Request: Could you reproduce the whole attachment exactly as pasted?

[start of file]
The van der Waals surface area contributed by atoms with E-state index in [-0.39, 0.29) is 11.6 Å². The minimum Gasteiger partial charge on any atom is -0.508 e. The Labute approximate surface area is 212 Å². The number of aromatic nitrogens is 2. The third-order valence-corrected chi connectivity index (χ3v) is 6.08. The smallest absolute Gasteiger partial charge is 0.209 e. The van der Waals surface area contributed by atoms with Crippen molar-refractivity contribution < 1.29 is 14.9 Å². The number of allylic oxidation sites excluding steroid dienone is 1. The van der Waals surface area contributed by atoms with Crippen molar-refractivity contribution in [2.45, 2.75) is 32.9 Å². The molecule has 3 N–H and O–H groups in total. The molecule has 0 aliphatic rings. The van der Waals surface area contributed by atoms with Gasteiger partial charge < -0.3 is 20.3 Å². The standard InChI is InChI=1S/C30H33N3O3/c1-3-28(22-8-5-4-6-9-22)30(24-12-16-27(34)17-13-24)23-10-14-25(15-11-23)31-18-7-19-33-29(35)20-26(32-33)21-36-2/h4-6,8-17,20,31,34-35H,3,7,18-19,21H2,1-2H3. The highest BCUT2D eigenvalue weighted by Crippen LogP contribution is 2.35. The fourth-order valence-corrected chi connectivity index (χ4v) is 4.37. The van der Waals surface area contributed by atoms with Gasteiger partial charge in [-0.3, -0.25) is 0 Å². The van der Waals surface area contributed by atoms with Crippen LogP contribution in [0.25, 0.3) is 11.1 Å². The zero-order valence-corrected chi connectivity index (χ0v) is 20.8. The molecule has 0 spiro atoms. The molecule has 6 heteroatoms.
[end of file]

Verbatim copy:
The van der Waals surface area contributed by atoms with E-state index in [-0.39, 0.29) is 11.6 Å². The minimum Gasteiger partial charge on any atom is -0.508 e. The Labute approximate surface area is 212 Å². The number of aromatic nitrogens is 2. The third-order valence-corrected chi connectivity index (χ3v) is 6.08. The smallest absolute Gasteiger partial charge is 0.209 e. The van der Waals surface area contributed by atoms with Crippen molar-refractivity contribution < 1.29 is 14.9 Å². The number of allylic oxidation sites excluding steroid dienone is 1. The van der Waals surface area contributed by atoms with Crippen molar-refractivity contribution in [2.45, 2.75) is 32.9 Å². The molecule has 3 N–H and O–H groups in total. The molecule has 0 aliphatic rings. The van der Waals surface area contributed by atoms with Gasteiger partial charge < -0.3 is 20.3 Å². The standard InChI is InChI=1S/C30H33N3O3/c1-3-28(22-8-5-4-6-9-22)30(24-12-16-27(34)17-13-24)23-10-14-25(15-11-23)31-18-7-19-33-29(35)20-26(32-33)21-36-2/h4-6,8-17,20,31,34-35H,3,7,18-19,21H2,1-2H3. The highest BCUT2D eigenvalue weighted by Crippen LogP contribution is 2.35. The fourth-order valence-corrected chi connectivity index (χ4v) is 4.37. The van der Waals surface area contributed by atoms with Gasteiger partial charge in [-0.3, -0.25) is 0 Å². The van der Waals surface area contributed by atoms with Crippen LogP contribution in [0.25, 0.3) is 11.1 Å². The zero-order valence-corrected chi connectivity index (χ0v) is 20.8. The molecule has 0 spiro atoms. The molecule has 6 heteroatoms.